For those in college athletics for whom winning is not enough - the poll souls - comes a notion that merits attention. It is a better way to determine No. 1 in semiamateur football, until television demands a national-championship tournament.
As the fellow who devised the system asks: "Because we are dealing with college sports, how about a college-type grading system? So John Taladays idea requires some thought, but is not so complex that fans, players and even the pollsters - coaches and writers - cannot grasp it rather quickly.
It begins with a premise, that who you beat is more important than simply winning.
It begins with a premise, that who you beat is more important that simply winning.
Most seasons end, after the bowls, with four or five teams with the same records. Everyone devoted to each of those teams claims the national championship - which isnt all bad - and insists the others clobbered a collection of Twinkies.
Taladay allows us to separate the Titans from the Twinkies. His system uses the polls each week and rewards winning and penalizes losing. But a team is given more credit for beating a superior team - and also hurt more for losing to an inferior team.
Heres how the idea works: [TABLE OMITTED ]
"Thus if team X defeats team Y and team Y is ranked in the first five of that weeks poll, team X earns four points, "Taladay said." If team X happens to be ranked below the top 20, team Y would be assessed minus four points for losing.
"We thus establish a mathematical basis for judging teams, beginning with the first week of play. Obviously, as the standings change from week to week, so will the number of points assigned change, reflecting the up or down fortunes of the teams.
"The national champion is the team that has accumulated the most points at the end of the year."
This system becomes more valid each year, because college football is not the near-total geographical game of years past, when teams played their neighbors until the bowls. The airplane and television have made intersectional games quite attractive.
Alabama, rated No. 1 in the preseason poll released by the Associated Press Saturday plays Nebraska, Missouri, Southern Cal and Washington in addition to its Southeastern Conference schedule.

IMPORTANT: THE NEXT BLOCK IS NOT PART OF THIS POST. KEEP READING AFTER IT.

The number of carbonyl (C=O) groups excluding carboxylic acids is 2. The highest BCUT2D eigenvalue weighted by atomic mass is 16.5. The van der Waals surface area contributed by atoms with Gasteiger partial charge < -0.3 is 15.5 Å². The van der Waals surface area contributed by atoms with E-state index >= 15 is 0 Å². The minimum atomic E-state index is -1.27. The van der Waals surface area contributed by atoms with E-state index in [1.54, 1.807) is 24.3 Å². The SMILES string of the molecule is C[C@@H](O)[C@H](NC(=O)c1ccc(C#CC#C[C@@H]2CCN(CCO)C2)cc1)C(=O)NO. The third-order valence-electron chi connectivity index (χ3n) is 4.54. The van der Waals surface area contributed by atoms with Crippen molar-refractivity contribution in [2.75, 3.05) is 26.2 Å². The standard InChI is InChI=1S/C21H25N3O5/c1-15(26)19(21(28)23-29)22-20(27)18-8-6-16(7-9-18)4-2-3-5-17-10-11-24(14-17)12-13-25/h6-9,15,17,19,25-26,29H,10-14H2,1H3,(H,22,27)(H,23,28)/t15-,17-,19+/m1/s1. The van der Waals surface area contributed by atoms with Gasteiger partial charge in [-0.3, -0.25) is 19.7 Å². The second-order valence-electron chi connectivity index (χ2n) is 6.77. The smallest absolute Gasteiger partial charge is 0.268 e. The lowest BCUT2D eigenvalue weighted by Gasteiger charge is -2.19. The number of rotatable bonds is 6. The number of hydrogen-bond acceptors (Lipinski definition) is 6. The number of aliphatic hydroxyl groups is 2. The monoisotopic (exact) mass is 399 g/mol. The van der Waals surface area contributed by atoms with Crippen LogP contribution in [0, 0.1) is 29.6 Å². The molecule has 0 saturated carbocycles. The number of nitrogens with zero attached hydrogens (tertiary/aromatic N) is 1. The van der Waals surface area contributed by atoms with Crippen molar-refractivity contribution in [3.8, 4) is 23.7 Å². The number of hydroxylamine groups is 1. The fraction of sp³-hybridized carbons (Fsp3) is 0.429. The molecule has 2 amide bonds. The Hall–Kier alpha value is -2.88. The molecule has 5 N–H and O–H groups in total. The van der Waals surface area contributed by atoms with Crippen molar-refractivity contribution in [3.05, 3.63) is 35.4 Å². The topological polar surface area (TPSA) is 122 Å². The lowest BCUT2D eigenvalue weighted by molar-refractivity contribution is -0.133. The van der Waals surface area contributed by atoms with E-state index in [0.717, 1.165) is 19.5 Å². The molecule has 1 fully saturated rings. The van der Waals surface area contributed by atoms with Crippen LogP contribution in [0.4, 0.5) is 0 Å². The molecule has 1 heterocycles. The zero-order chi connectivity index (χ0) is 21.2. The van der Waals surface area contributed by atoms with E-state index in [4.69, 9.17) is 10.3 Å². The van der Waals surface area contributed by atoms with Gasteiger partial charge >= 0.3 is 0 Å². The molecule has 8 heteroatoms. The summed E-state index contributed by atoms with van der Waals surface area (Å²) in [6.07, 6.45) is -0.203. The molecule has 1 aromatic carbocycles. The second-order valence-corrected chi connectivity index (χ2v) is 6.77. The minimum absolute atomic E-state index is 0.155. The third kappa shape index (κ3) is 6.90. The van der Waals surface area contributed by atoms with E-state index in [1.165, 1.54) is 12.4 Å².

In 1982, Penn State plays Texas A & M, Nebraska, Missouri, Alabama and Notre Dame.
A weighted-schedule system would make quality schools play one another more often. It would tend to keep Woody Hayes, for instance, from playing the dregs of the Southwest Conference and Big Ten and then insisting he has the best team in the land if Ohio State beats Michigan and wins the Rose Bowl.
It is possible, in fact likely, that two or more teams still would be tied for No. 1 even after the bowl games. Taladay has the answer, with what he calls quality points. This is the usual points times the point differential of the winning team in each bowl game.
For instance, Notre Dame and Penn State were wo of the five teams that ended the bowl season with 11.1 records. Notre Dame beat a top-five team, Texas, by 28 points in the Cotton Bowl. Penn State beat a fourth-five team, Arizona State, by 12 in the Fiesta Bowl.
Under the Taladay method, Notre Dame would have received 112 points, or its four grade points times the game point differential. State would have gotten 12. Alabama and Arkanas fans can recall their team's fate under the same method.
The quality-point system might well be best for regular-season use, as it would eliminate the constant clutter at the top the first few weeks.
Taladay is a Rockville, Md., group supervisor in data processing - and he showed a slight streak of naivete when he said the quality-point method might not be good during the season because it would encourage teams to run up the score too often.
It would be no more of an incentive than already exists. The teams that need to run up the score to influence the AP and UPI voters run it up. Sorry, they tell the poor opponent: you understand.
The lingering memory of the Cotton Bowl was standing on the Notre Dame sideline after an Irish victory was assured.But Dan Devine had most of his regular defenders still on the field - and as Ross Browner, Willie Fry and a quarter-ton of others crushed the Texas quarterback a nearby priest said: "We . . . buried his . . ."